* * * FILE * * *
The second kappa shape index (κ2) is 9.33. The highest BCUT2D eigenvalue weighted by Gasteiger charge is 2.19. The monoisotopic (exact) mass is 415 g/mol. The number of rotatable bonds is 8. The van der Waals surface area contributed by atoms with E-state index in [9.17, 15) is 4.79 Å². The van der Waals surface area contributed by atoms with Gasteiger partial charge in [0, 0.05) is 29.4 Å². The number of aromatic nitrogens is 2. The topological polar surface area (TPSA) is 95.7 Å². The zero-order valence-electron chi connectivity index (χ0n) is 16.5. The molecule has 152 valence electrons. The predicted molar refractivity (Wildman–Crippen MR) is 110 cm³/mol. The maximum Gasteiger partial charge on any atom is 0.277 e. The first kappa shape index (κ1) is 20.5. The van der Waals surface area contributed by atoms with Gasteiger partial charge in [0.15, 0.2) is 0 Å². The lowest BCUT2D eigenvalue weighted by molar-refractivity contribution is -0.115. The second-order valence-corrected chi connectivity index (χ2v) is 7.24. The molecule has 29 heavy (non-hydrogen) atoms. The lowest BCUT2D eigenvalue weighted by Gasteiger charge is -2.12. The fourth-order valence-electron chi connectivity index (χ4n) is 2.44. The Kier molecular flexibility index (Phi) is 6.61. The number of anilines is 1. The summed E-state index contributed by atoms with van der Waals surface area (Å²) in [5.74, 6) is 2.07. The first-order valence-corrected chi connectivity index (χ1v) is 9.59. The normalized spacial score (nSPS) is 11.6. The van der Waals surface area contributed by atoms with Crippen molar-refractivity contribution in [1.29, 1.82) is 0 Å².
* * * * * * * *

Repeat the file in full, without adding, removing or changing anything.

The second kappa shape index (κ2) is 9.33. The highest BCUT2D eigenvalue weighted by Gasteiger charge is 2.19. The monoisotopic (exact) mass is 415 g/mol. The number of rotatable bonds is 8. The van der Waals surface area contributed by atoms with E-state index in [9.17, 15) is 4.79 Å². The van der Waals surface area contributed by atoms with Gasteiger partial charge in [0, 0.05) is 29.4 Å². The number of aromatic nitrogens is 2. The topological polar surface area (TPSA) is 95.7 Å². The zero-order valence-electron chi connectivity index (χ0n) is 16.5. The molecule has 152 valence electrons. The predicted molar refractivity (Wildman–Crippen MR) is 110 cm³/mol. The maximum Gasteiger partial charge on any atom is 0.277 e. The first kappa shape index (κ1) is 20.5. The van der Waals surface area contributed by atoms with Gasteiger partial charge in [0.15, 0.2) is 0 Å². The lowest BCUT2D eigenvalue weighted by molar-refractivity contribution is -0.115. The second-order valence-corrected chi connectivity index (χ2v) is 7.24. The molecule has 29 heavy (non-hydrogen) atoms. The lowest BCUT2D eigenvalue weighted by Gasteiger charge is -2.12. The fourth-order valence-electron chi connectivity index (χ4n) is 2.44. The Kier molecular flexibility index (Phi) is 6.61. The number of anilines is 1. The summed E-state index contributed by atoms with van der Waals surface area (Å²) in [5.74, 6) is 2.07. The first-order valence-corrected chi connectivity index (χ1v) is 9.59. The normalized spacial score (nSPS) is 11.6. The van der Waals surface area contributed by atoms with Crippen molar-refractivity contribution in [1.29, 1.82) is 0 Å².